1. Anonim

        I still don’t feel any unconformable from this sanctions, but you – americans and europeans people do. I drink my cola right now, eating hamburger from McDonald, seeing how gas prices are become lower in Russia and seeding torrents with some shady documents about USA. Good luck with your “sanctions”, hehehe.

        1. JamminJ

          Like most things in global economics. It takes time.

          Changes in the economy will trickle through weeks or months. It took years for the Soviet system to collapse, and it was the economy that did it.

        2. Alex

          Putin’s bot gasoline in Russia only rises. I’m from Russia

  25. Alex

    You can’t block access to the Internet. Putin only dreams of this. Access to information is access to freedom. Putin is Hitler with a nuclear bomb. He always lies. Be smart.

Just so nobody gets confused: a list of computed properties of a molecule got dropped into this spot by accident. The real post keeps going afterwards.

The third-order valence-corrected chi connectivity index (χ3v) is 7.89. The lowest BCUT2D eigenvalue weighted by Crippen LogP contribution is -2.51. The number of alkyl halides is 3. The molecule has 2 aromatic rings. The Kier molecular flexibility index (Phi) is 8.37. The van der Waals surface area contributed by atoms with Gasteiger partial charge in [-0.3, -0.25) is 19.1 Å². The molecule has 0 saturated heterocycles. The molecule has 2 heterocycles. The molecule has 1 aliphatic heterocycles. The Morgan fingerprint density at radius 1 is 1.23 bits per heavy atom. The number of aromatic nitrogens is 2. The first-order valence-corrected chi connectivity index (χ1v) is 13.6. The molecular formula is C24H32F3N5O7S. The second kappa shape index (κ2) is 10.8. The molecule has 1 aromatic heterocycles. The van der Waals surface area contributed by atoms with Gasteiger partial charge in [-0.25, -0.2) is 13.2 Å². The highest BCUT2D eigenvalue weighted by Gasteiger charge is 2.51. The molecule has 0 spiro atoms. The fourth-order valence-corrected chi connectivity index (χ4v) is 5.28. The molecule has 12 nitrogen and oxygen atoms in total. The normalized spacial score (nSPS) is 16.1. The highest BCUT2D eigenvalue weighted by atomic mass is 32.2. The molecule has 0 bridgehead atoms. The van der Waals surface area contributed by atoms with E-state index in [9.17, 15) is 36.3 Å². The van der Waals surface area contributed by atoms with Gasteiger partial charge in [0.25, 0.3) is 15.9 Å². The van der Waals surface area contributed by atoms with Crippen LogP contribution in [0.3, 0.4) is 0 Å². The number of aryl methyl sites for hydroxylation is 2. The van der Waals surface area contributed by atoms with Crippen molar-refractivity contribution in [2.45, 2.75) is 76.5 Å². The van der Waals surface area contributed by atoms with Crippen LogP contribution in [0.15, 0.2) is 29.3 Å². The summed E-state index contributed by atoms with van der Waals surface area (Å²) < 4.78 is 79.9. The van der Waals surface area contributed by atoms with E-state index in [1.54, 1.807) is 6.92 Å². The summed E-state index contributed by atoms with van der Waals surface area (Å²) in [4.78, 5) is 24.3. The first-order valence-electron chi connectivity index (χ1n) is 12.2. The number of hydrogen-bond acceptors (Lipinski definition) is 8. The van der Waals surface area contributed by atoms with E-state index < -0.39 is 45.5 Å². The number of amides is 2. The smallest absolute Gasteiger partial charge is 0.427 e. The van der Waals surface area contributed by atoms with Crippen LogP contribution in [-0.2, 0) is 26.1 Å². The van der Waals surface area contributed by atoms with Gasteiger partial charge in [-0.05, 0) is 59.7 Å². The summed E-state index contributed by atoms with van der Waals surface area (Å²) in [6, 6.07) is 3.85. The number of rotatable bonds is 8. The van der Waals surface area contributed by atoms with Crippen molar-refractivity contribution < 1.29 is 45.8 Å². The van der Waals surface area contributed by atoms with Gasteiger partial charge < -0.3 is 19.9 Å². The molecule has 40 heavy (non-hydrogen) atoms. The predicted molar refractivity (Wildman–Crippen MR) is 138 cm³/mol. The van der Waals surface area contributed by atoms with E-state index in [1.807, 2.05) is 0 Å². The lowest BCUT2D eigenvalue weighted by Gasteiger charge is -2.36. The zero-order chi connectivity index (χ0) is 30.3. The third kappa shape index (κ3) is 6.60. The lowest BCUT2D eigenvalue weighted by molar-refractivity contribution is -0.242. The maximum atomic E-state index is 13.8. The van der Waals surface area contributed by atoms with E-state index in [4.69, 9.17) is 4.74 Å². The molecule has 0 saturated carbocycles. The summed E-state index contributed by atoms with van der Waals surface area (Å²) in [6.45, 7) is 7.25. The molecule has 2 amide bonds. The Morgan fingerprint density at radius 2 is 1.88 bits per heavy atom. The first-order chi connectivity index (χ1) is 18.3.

I’m from Russia and I know what I’m talking about

  26. Alex

    You can’t block access to the Internet. Putin only dreams of this. Access to information is access to freedom. Putin is Hitler with a nuclear bomb. He always lies. Be smart.

    I’m from Russia and I know what I’m talking about

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  28. steven wallace

    The looking glasses for both Cogent and Lumen show these providers continue to offer full transit to Russian networks. For example the routes for is active in both networks. It’s obvious from Lumen’ looking glass that they peer directly with ROSTELECOM-AS.

    It’s my understanding that they may have terminating direct transit service to customers in Russia, but they are fully supporting traffic to/from Russian ISPs and the rest of the Internet.